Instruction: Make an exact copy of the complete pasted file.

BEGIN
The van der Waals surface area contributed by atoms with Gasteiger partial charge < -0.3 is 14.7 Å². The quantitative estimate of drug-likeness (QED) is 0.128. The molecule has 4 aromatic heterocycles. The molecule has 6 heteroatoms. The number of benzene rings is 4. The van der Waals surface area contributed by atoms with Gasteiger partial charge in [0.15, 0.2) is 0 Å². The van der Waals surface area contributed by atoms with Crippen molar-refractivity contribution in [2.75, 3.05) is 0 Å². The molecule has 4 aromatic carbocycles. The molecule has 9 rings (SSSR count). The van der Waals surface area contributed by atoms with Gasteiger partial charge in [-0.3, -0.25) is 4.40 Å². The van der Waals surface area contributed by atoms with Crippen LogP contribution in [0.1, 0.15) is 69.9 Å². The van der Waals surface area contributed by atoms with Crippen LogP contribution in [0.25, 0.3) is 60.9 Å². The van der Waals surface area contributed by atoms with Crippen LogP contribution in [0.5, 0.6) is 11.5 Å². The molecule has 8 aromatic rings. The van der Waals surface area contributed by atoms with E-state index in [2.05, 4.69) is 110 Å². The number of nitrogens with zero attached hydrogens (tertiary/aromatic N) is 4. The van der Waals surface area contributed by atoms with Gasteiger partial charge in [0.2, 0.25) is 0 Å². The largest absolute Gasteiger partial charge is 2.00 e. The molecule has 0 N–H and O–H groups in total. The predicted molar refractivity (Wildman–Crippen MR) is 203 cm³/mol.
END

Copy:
The van der Waals surface area contributed by atoms with Gasteiger partial charge < -0.3 is 14.7 Å². The quantitative estimate of drug-likeness (QED) is 0.128. The molecule has 4 aromatic heterocycles. The molecule has 6 heteroatoms. The number of benzene rings is 4. The van der Waals surface area contributed by atoms with Gasteiger partial charge in [0.15, 0.2) is 0 Å². The van der Waals surface area contributed by atoms with Crippen molar-refractivity contribution in [2.75, 3.05) is 0 Å². The molecule has 4 aromatic carbocycles. The molecule has 9 rings (SSSR count). The van der Waals surface area contributed by atoms with Gasteiger partial charge in [-0.3, -0.25) is 4.40 Å². The van der Waals surface area contributed by atoms with Crippen LogP contribution in [0.1, 0.15) is 69.9 Å². The van der Waals surface area contributed by atoms with Crippen LogP contribution in [0.25, 0.3) is 60.9 Å². The van der Waals surface area contributed by atoms with Crippen LogP contribution in [0.5, 0.6) is 11.5 Å². The molecule has 8 aromatic rings. The van der Waals surface area contributed by atoms with E-state index in [2.05, 4.69) is 110 Å². The number of nitrogens with zero attached hydrogens (tertiary/aromatic N) is 4. The van der Waals surface area contributed by atoms with Gasteiger partial charge in [0.2, 0.25) is 0 Å². The largest absolute Gasteiger partial charge is 2.00 e. The molecule has 0 N–H and O–H groups in total. The predicted molar refractivity (Wildman–Crippen MR) is 203 cm³/mol.